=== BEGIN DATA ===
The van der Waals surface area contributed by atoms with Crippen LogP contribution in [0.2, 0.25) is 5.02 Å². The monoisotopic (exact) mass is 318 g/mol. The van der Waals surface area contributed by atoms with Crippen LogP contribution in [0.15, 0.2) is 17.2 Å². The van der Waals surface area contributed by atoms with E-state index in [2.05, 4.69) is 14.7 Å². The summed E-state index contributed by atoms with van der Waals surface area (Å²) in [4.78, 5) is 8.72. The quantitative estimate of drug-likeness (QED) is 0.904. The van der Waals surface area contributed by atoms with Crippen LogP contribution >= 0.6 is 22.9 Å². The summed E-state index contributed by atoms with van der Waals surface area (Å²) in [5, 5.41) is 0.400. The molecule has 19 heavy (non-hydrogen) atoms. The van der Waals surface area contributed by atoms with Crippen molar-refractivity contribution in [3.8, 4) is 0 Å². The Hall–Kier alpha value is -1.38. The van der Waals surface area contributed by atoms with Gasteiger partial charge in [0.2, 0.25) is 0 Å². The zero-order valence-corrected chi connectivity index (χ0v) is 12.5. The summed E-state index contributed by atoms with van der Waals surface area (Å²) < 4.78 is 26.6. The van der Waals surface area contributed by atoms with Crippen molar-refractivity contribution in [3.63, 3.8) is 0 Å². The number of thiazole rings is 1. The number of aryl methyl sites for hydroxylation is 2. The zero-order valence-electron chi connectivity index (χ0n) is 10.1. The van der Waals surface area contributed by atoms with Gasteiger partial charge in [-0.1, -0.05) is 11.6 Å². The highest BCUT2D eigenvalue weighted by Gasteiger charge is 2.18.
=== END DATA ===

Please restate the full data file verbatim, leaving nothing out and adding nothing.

The van der Waals surface area contributed by atoms with Crippen LogP contribution in [0.2, 0.25) is 5.02 Å². The monoisotopic (exact) mass is 318 g/mol. The van der Waals surface area contributed by atoms with Crippen LogP contribution in [0.15, 0.2) is 17.2 Å². The van der Waals surface area contributed by atoms with E-state index in [2.05, 4.69) is 14.7 Å². The summed E-state index contributed by atoms with van der Waals surface area (Å²) in [4.78, 5) is 8.72. The quantitative estimate of drug-likeness (QED) is 0.904. The van der Waals surface area contributed by atoms with Crippen LogP contribution >= 0.6 is 22.9 Å². The summed E-state index contributed by atoms with van der Waals surface area (Å²) in [5, 5.41) is 0.400. The molecule has 19 heavy (non-hydrogen) atoms. The van der Waals surface area contributed by atoms with Crippen molar-refractivity contribution in [3.8, 4) is 0 Å². The Hall–Kier alpha value is -1.38. The van der Waals surface area contributed by atoms with Gasteiger partial charge in [0.2, 0.25) is 0 Å². The zero-order valence-corrected chi connectivity index (χ0v) is 12.5. The summed E-state index contributed by atoms with van der Waals surface area (Å²) < 4.78 is 26.6. The van der Waals surface area contributed by atoms with Crippen molar-refractivity contribution in [3.63, 3.8) is 0 Å². The number of thiazole rings is 1. The number of aryl methyl sites for hydroxylation is 2. The zero-order valence-electron chi connectivity index (χ0n) is 10.1. The van der Waals surface area contributed by atoms with Gasteiger partial charge in [-0.1, -0.05) is 11.6 Å². The highest BCUT2D eigenvalue weighted by Gasteiger charge is 2.18.